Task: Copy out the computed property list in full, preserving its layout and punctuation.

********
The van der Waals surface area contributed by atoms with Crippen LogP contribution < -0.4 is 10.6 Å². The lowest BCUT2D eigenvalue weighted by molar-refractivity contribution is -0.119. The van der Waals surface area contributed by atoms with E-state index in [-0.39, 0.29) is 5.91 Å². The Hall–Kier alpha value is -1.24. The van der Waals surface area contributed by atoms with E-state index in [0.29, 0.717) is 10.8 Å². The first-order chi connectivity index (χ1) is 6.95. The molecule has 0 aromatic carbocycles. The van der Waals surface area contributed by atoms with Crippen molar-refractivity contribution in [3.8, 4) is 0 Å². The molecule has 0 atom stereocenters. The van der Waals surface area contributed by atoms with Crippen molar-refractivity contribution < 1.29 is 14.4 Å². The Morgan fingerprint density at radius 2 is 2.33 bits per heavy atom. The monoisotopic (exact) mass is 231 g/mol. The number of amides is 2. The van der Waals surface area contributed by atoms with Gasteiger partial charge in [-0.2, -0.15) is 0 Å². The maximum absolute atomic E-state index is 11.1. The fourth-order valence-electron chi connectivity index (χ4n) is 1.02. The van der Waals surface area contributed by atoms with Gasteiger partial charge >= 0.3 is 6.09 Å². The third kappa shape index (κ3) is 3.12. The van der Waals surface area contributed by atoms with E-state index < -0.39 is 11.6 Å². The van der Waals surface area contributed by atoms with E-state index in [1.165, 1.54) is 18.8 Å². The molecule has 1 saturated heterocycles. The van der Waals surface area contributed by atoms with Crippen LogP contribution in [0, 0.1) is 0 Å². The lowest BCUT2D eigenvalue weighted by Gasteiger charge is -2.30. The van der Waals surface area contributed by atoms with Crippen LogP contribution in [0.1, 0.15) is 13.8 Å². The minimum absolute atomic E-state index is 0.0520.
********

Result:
The van der Waals surface area contributed by atoms with Crippen LogP contribution < -0.4 is 10.6 Å². The lowest BCUT2D eigenvalue weighted by molar-refractivity contribution is -0.119. The van der Waals surface area contributed by atoms with E-state index in [-0.39, 0.29) is 5.91 Å². The Hall–Kier alpha value is -1.24. The van der Waals surface area contributed by atoms with E-state index in [0.29, 0.717) is 10.8 Å². The first-order chi connectivity index (χ1) is 6.95. The molecule has 0 aromatic carbocycles. The van der Waals surface area contributed by atoms with Crippen molar-refractivity contribution in [3.8, 4) is 0 Å². The molecule has 0 atom stereocenters. The van der Waals surface area contributed by atoms with Crippen molar-refractivity contribution < 1.29 is 14.4 Å². The Morgan fingerprint density at radius 2 is 2.33 bits per heavy atom. The monoisotopic (exact) mass is 231 g/mol. The number of amides is 2. The van der Waals surface area contributed by atoms with Gasteiger partial charge in [-0.2, -0.15) is 0 Å². The maximum absolute atomic E-state index is 11.1. The fourth-order valence-electron chi connectivity index (χ4n) is 1.02. The van der Waals surface area contributed by atoms with Gasteiger partial charge >= 0.3 is 6.09 Å². The third kappa shape index (κ3) is 3.12. The van der Waals surface area contributed by atoms with E-state index < -0.39 is 11.6 Å². The van der Waals surface area contributed by atoms with E-state index in [1.165, 1.54) is 18.8 Å². The molecule has 1 saturated heterocycles. The van der Waals surface area contributed by atoms with Crippen LogP contribution in [0, 0.1) is 0 Å². The lowest BCUT2D eigenvalue weighted by Gasteiger charge is -2.30. The van der Waals surface area contributed by atoms with Crippen LogP contribution in [0.1, 0.15) is 13.8 Å². The minimum absolute atomic E-state index is 0.0520.